GIRLS ON FILM; Women Have Helmed Some First-Rate Films This Year but Still Account for Only Three per Cent of the Industry's Directors, Says Nick Curtis

The Evening Standard (London, England), November 2, 2009 | Go to article overview

GIRLS ON FILM; Women Have Helmed Some First-Rate Films This Year but Still Account for Only Three per Cent of the Industry's Directors, Says Nick Curtis


Byline: Nick Curtis

IT SEEMS that after years of neglect or, worse, pat-on-the-head patronising, women film directors have achieved critical mass. The screen adaptation of Lynn Barber's memoir An Education by Danish director Lone Scherfig, and Sam Taylor-Wood's debut film Nowhere Boy, about the young John Lennon, have garnered four-and five-star reviews across the board. With her Keats biopic Bright Star Jane Campion looks set to bridge the divide between arthouse and commercial cinema.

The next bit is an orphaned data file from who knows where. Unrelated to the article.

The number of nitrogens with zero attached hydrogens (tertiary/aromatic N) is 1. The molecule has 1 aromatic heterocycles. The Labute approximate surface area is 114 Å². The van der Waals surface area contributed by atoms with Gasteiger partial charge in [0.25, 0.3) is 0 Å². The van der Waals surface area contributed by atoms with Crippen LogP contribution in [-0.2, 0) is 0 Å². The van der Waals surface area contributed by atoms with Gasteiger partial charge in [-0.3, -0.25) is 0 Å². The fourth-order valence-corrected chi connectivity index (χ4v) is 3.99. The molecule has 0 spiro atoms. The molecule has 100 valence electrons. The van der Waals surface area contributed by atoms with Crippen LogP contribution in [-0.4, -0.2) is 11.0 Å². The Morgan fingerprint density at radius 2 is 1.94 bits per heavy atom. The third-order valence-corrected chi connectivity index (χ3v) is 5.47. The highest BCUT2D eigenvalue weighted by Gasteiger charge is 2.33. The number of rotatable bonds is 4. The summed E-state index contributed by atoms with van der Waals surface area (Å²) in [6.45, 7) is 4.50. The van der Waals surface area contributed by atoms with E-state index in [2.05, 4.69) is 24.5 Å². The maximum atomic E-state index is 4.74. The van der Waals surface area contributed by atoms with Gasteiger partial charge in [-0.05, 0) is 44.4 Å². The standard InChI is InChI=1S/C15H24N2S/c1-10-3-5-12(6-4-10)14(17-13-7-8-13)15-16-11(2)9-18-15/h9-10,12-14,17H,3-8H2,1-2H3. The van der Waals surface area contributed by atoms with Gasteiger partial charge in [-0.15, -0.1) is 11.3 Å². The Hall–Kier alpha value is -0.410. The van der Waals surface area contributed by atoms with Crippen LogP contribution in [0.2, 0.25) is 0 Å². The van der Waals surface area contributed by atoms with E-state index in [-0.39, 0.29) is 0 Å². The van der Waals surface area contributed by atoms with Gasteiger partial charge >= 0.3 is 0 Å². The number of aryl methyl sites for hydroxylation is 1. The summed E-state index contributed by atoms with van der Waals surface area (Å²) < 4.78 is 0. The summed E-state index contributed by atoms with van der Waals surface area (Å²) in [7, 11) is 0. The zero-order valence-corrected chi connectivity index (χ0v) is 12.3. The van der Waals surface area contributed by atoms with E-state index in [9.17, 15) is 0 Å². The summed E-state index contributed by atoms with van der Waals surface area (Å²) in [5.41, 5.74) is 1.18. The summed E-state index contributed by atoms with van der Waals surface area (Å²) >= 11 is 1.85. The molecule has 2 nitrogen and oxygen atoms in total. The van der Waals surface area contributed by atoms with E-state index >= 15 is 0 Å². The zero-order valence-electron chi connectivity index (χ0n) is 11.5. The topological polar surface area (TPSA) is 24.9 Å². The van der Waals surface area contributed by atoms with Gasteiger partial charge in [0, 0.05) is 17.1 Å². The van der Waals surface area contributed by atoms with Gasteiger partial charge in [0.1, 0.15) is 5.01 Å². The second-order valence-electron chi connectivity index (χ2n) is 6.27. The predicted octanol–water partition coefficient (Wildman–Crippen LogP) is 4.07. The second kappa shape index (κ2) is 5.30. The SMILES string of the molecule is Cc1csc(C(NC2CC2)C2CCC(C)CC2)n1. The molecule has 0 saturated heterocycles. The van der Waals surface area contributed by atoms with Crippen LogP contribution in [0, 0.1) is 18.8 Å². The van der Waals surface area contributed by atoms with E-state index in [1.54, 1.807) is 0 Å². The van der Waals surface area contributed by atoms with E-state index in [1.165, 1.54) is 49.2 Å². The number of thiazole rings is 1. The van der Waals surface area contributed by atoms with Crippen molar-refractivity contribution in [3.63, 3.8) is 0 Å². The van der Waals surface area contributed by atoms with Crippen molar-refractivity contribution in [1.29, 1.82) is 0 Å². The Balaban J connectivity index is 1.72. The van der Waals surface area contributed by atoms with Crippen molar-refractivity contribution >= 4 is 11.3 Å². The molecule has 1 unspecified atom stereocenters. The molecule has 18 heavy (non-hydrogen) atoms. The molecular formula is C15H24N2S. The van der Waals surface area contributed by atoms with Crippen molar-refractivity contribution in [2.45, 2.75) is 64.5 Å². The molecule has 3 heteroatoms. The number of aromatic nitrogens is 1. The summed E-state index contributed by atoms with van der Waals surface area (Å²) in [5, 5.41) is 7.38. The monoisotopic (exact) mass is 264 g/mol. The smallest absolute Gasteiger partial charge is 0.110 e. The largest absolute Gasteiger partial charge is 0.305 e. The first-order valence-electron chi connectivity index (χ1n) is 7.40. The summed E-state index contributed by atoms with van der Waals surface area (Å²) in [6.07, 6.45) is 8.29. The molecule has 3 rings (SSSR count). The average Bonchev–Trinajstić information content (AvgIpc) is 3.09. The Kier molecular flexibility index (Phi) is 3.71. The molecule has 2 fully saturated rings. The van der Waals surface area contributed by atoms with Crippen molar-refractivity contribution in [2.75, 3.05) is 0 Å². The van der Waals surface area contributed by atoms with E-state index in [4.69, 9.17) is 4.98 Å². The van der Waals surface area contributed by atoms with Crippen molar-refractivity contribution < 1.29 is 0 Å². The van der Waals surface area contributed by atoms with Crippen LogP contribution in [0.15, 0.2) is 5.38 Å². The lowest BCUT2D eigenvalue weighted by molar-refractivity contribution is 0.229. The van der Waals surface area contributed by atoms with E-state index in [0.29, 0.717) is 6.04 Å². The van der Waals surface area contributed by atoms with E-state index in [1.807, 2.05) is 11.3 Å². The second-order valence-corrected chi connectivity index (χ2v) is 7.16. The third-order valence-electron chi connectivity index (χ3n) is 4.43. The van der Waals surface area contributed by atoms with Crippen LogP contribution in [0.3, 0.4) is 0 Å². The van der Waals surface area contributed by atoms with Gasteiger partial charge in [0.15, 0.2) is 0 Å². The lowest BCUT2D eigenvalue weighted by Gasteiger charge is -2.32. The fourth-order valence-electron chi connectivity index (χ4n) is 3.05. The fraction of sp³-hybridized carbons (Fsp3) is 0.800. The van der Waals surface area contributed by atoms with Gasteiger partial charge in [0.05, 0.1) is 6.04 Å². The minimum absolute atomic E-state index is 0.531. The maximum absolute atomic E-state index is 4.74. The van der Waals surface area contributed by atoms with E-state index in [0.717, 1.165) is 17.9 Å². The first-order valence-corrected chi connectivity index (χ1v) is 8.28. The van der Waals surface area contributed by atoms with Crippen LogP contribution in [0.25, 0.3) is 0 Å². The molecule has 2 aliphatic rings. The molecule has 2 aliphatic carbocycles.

Since they deal primarily in human emotion and relationships, these films could still, of course, be branded "women's pictures". But a host of films due on our screens soon shows the huge range of themes being addressed by female auteurs. Penny Woolcock's 1 Day has been barred from Cineworld and Odeon cinemas in Birmingham for its controversial depiction of drug gangs in the city. Mira Nair's Amelia is a lavish $40 million biopic of pioneering flyer Amelia Earhart with Hilary Swank in the lead role, and promises to be the female equivalent of Scorsese's The Aviator. 'As a proportion of films made, crop remains glittering small the Sofia Coppola's latest film, Somewhere, has Benicio Del Toro as a hard-living Hollywood actor reappraising his life after a surprise visit from his 11-year-old daughter.

True, women still rarely helm the kind of action movies that really fill Hollywood's coffers: but let's remember that Kathryn Bigelow, one of the few acknowledged mistresses of the genre, returned to form this year with the powerful Iraq war drama The Hurt Locker. Are we finally witnessing cinematic equality, or is this a flash in the pan? …

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